The fourth chapter shifts focus to hypergolic propellants. DFT calculations with B3LYP functional was applied to study the hypergolic reaction between N,N,N',N'-tetramethylethylenediamine (TMEDA), N,N,N',N'-Tetramethylmethylenediamine (TMMDA) and HNO3. Bond energies in TMEDA and TMMDA were calculated and compared with their alkane analogues to demonstrate that the lone-pair electrons on N atoms plays the role of activating adjacent chemical bonds. Two key factors relating to the ignition delay were calculated at atomistic level. The first factor is the exothermicity of the formation of the dinitrate salt of TMEDA and TMMDA. Because of the shorter distance between basic amines in TMMDA, it is more difficult to protonate both amines for the stronger electrostatic repulsion, resulting in the smaller heat of dinitrate salt formation by 6.3kcal/mol. The second factor is the reaction rate of TMEDA and TMMDA reacting with NO2 to the step that releases enough heat and more reactive species to propagate reaction. In TMEDA, the formation of the intermediate with C-C double bond and the low bond energy of C-C single bond provide a route with low barrier to oxidize C. Both factors can contribute to the shorter ignition delay of TMEDA.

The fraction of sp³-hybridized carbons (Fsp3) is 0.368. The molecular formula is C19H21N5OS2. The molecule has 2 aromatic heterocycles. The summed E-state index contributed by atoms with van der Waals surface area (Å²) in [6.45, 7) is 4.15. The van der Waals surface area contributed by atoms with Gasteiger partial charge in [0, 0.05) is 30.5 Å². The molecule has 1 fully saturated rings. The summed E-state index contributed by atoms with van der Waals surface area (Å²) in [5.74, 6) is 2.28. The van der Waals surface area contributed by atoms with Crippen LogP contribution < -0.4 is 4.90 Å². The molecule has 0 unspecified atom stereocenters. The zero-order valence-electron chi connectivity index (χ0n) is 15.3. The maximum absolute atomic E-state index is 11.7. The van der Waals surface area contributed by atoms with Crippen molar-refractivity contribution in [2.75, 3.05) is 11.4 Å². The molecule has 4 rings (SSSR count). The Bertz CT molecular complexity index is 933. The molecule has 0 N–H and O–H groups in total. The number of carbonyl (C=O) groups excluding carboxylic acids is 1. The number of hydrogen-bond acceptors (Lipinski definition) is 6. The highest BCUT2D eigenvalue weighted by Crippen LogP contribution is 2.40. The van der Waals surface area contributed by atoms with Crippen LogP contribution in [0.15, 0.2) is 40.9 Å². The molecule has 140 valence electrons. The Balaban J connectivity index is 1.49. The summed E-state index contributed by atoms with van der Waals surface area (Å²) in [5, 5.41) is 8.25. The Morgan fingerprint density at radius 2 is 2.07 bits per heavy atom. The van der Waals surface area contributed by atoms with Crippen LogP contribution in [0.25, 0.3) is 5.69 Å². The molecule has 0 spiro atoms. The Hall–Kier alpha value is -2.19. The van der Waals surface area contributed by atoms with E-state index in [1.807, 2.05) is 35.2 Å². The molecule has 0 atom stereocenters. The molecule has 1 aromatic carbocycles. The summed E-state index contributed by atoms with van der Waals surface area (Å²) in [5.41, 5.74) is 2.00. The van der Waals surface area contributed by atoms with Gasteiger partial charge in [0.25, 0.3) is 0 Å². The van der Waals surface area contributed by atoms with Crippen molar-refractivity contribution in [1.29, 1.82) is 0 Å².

The fifth chapter is about the other pair of hypergolic propellant, monomethylhydrazine (MMH) with oxidizers NO2/N2O4. Experimentally several IR-active species were identified in the early reactions, including HONO, monomethylhydrazinium nitrite (MMH•HONO), methyl diazene (CH3N=NH), methyl nitrate (CH3ONO2), methyl nitrite (CH3ONO), nitromethane (CH3NO2), methyl azide (CH3N3), H2O, N2O and NO. In order to elucidate the mechanisms by which these observed products are formed, we carried out quantum mechanics calculations (CCSD(T)/6-31G**//M06-2X/6-311G**++) for the possible reaction pathways. Based on these studies, we proposed that the oxidation of MMH in an atmosphere of NO2 occurs via two mechanisms: (1) sequential H-abstraction and HONO formation, and (2) reaction of MMH with asymmetric ONONO2, leading to formation of methyl nitrate. These mechanisms successfully explain all intermediates observed experimentally. We concluded that the formation of asymmetric ONONO2 is assisted by an aerosol formed by HONO and MMH that provides a large surface area for ONONO2 to condense, leading to the generation of methyl nitrate. Thus we proposed that the overall pre-ignition process involves both gas-phase and aerosol-phase reactions.